Blue Catfish

Blue Catfish - Chesapeake bay program

Ictalurus furcatus

Other Names: forked-tailed cat, humpback blue, and chucklehead

Blue Catfish Ictalurus furcatus

Blue catfish (Ictalurus furcatus) is a sizeable smooth-skinned fish species with a blue body and whiskers called barbels around its mouth.

With a typical length of 25 to 46 inches and living up to 20 years, the blue cat is the largest North American species of catfish. This fish is a native of the Mississippi river basins, whose drainage includes the Tennessee, Rio Grande, Missouri, Arkansas, and Ohio river basins. This fish usually inhabits large rivers and reservoirs over mud, gravel, or sand.

Blue catfish or Ictalurus Furcatus have a discernible forked tail fin, from which their scientific description is derived. Ictalurus in Greek means fish cat while Furcatus is Latin for forked. Other common names for this fish species include forked-tailed cat, humpback blue, and chucklehead.

Apart from the Rio Grande species, which has dark spots on its back and sides, blue catfish generally have a slate blue coloration without spots and commonly exceed 100 pounds. 

In some areas, such as Virginia and particularly the Chesapeake Bay, blue catfish are considered an invasive species. In other lakes, river systems, or reservoirs, people introduced this species in significant numbers, and since it can tolerate brackish water, it has colonized waterways along many coastal regions.

Appearance

Blue cats are heavy-bodied fish generally without spots and a deeply forked tail. They have smooth skin without any scales and a broad head with a dorsal hump, a high spot forward center of the head. These fish are silvery-blue in color with a white belly and four pairs of black whiskers or barrels around their mouth.

Diet Size and Lifespan

Blue catfish are voracious feeders, targeting prey like shad, crayfish, blue crabs, and mussels to reach weights of between 40 and over 100 pounds. These fish are bottom dwellers but will happily attack baitfish and other prey above the water bottom.

During the late 1800s, there are reports of blue catfish in the Mississippi River that exceeded 350 pounds in weight though none of this size has ever been caught and weighed officially. Size, weight, and growth rate vary according to population density and baitfish availability. On reservoirs in Oklahoma, only a small percentage of blue catfish will reach over 30 inches long, while in Ohio, Missouri, and Mississippi, 100 pounders are common.

As a long-lived fish, blue catfish can attain 30 years but average nine up to 25 years old. In the wild, catfish have few natural predators, except for bald eagles and osprey in areas like the Chesapeake Bay watershed.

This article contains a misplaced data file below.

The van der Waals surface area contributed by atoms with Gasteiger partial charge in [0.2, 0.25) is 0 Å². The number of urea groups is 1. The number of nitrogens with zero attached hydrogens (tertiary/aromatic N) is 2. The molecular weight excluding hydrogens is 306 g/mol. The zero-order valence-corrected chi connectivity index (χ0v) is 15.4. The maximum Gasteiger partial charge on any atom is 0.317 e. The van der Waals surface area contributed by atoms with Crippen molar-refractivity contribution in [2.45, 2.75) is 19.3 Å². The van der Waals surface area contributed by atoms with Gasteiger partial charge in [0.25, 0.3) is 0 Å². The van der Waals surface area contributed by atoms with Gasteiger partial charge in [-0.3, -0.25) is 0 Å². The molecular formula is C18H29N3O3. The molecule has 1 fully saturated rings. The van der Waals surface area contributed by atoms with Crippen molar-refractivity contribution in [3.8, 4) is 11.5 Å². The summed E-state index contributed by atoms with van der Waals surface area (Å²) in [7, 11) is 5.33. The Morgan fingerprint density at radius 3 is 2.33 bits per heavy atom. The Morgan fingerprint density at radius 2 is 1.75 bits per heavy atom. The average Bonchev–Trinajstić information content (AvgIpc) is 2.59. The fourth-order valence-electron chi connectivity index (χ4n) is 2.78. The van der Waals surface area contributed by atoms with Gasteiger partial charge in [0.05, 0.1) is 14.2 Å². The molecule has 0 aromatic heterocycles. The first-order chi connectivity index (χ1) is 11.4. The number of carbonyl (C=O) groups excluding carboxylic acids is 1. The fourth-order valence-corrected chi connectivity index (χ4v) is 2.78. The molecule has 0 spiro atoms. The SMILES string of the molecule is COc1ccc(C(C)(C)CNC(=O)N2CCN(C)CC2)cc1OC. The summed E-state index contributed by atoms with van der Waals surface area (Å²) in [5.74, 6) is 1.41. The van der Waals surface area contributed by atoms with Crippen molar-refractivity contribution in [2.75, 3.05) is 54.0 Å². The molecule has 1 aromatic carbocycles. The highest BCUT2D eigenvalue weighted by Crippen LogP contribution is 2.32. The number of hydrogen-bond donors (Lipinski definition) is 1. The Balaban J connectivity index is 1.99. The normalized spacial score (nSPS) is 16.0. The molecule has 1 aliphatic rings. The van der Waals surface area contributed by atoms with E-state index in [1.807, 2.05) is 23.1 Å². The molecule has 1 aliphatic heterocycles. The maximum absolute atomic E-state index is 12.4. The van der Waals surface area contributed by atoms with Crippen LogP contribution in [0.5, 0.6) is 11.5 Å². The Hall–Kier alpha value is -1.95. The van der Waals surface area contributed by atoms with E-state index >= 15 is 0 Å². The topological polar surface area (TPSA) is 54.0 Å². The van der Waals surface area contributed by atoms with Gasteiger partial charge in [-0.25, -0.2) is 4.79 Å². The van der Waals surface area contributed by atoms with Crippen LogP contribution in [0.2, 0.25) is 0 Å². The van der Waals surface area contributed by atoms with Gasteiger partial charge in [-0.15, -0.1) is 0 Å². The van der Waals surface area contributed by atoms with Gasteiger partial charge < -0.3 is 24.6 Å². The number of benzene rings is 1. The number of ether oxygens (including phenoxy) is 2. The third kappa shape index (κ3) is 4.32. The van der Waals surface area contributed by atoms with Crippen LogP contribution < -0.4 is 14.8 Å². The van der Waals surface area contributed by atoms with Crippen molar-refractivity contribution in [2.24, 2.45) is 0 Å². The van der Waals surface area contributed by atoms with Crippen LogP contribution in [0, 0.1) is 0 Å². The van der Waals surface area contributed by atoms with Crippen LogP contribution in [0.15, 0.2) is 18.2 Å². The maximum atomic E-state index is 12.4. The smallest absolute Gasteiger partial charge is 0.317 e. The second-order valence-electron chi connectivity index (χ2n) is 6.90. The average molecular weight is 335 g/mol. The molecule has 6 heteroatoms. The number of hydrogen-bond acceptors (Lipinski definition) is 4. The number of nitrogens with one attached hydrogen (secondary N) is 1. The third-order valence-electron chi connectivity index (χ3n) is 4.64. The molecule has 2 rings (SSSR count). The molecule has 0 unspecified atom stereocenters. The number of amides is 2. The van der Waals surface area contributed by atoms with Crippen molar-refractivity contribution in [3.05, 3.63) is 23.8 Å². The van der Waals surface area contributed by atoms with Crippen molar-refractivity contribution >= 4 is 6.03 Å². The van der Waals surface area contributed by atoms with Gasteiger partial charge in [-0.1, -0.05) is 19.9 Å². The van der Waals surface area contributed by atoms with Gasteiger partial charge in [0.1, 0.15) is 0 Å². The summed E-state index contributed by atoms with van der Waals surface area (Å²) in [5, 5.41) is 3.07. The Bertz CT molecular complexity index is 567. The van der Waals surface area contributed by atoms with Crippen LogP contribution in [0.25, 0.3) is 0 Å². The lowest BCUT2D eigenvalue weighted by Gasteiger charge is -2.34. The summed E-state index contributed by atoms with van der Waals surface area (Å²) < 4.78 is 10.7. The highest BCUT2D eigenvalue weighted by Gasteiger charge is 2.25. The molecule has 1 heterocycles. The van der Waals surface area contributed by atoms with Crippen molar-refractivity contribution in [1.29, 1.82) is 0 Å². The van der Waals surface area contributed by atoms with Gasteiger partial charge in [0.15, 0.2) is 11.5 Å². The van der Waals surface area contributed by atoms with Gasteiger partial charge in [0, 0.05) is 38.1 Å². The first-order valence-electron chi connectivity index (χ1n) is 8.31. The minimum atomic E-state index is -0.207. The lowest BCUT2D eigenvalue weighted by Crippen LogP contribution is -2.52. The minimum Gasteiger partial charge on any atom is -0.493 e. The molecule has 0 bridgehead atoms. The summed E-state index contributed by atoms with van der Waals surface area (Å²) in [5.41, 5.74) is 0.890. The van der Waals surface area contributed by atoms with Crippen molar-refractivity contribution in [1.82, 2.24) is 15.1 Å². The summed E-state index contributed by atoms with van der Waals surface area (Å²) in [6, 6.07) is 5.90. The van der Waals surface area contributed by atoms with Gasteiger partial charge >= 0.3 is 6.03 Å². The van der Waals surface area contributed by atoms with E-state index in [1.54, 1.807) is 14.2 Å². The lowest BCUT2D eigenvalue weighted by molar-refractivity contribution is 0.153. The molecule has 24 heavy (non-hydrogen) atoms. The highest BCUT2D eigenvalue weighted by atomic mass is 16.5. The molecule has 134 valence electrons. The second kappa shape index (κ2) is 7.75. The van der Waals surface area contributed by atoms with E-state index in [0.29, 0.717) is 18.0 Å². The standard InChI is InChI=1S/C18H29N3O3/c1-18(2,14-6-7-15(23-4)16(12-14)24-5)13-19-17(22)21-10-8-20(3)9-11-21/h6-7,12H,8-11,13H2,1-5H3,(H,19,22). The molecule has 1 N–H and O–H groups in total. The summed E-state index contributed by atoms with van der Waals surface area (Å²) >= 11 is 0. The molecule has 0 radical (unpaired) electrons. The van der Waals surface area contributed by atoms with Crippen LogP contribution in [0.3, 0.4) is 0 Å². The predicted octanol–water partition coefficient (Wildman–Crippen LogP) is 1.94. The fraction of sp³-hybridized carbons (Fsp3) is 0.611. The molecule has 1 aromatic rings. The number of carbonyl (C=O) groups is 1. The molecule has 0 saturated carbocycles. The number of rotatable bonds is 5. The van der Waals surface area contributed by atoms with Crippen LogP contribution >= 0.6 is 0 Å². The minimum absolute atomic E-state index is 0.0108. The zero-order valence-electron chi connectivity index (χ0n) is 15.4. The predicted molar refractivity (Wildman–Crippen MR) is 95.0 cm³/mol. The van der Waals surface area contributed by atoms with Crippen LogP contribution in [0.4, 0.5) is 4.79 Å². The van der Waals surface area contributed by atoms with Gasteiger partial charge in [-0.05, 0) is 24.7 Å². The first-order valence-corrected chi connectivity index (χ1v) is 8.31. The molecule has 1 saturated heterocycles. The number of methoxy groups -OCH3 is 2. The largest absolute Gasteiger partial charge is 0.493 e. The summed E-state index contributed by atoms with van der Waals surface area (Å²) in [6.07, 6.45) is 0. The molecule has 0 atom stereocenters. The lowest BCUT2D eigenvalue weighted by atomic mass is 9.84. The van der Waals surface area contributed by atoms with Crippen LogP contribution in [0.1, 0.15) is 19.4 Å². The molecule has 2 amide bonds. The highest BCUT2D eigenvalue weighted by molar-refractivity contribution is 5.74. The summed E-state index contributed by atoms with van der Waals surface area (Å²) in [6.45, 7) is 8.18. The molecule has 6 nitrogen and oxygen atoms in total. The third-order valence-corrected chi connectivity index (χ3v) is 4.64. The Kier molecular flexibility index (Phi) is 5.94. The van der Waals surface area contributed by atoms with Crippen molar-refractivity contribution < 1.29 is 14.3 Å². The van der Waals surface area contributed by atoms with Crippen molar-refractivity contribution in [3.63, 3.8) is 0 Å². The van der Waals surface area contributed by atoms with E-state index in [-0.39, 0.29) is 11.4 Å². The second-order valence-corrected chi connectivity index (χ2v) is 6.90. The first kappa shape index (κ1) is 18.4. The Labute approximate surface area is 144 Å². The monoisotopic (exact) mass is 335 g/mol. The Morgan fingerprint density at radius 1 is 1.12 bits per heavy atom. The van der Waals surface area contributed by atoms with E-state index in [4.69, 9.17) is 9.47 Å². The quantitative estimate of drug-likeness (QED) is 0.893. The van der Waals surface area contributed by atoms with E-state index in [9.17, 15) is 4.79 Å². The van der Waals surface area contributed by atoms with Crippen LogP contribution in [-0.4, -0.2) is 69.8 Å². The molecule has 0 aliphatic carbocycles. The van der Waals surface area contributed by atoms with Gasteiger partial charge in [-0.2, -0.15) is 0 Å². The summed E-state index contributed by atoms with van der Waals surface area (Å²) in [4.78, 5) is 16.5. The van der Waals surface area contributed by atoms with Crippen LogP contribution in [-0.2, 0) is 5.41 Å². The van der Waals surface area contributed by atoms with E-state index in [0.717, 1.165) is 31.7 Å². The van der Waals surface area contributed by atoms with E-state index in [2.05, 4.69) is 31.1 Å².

Spawn

Spawning for blue catfish takes place during spring or summer when the water temperatures are optimal. The blue and channel cat spawn in temperatures between 70 and 84 degrees Fahrenheit; 80 to 81 degrees is considered the best. Generally, the peak spawn is between April and June. The male builds and guards the nest where they fertilize the eggs; the eggs hatch in about six to ten days, depending n the temperature of the water. Females produce between 4000 to 8000 eggs per kilogram of their body weight. Both parents will participate in raising the fry, but males are the primary caregivers.

Fishing For Blue Catfish

Blue cats are highly sought after by anglers because these giant fish are ferocious fighters when hooked. Finding the bait means that blue catfish are in the area as these determined hunters are never too far away from food.

Anglers catch blue catfish throughout the year, but March through May are usually the best months. Anglers can catch them any time of day, but usually, this fish is most active at night or in any low-light conditions.

Blue catfish have a defense mechanism that you should be wary of in serrated spinal barbs or spines on their pectoral and dorsal fins, which secret toxins. 

Techniques

Blue catfish will strike at both live bait and artificial. The primary prey or forage fish in the fishery is the best bait to use for this fish. The most effective setup is usually heavy tackle with cut bait, shad, live herring, or peeler crabs.

Many anglers use a bait with plenty of stink, such as cut herring, mud shad, or menhaden.

Records

The world record blue catfish with a length of 57 inches, a circumference of 47 inches, and weighing 143 pounds was reeled in by Nick Anderson on June 18, 2011, at the John Kerr reservoir. From Greenville, NC, Nick was fishing at what’s commonly referred to as Buggs Island Lake at the border of North Carolina and Virginia.

Habitat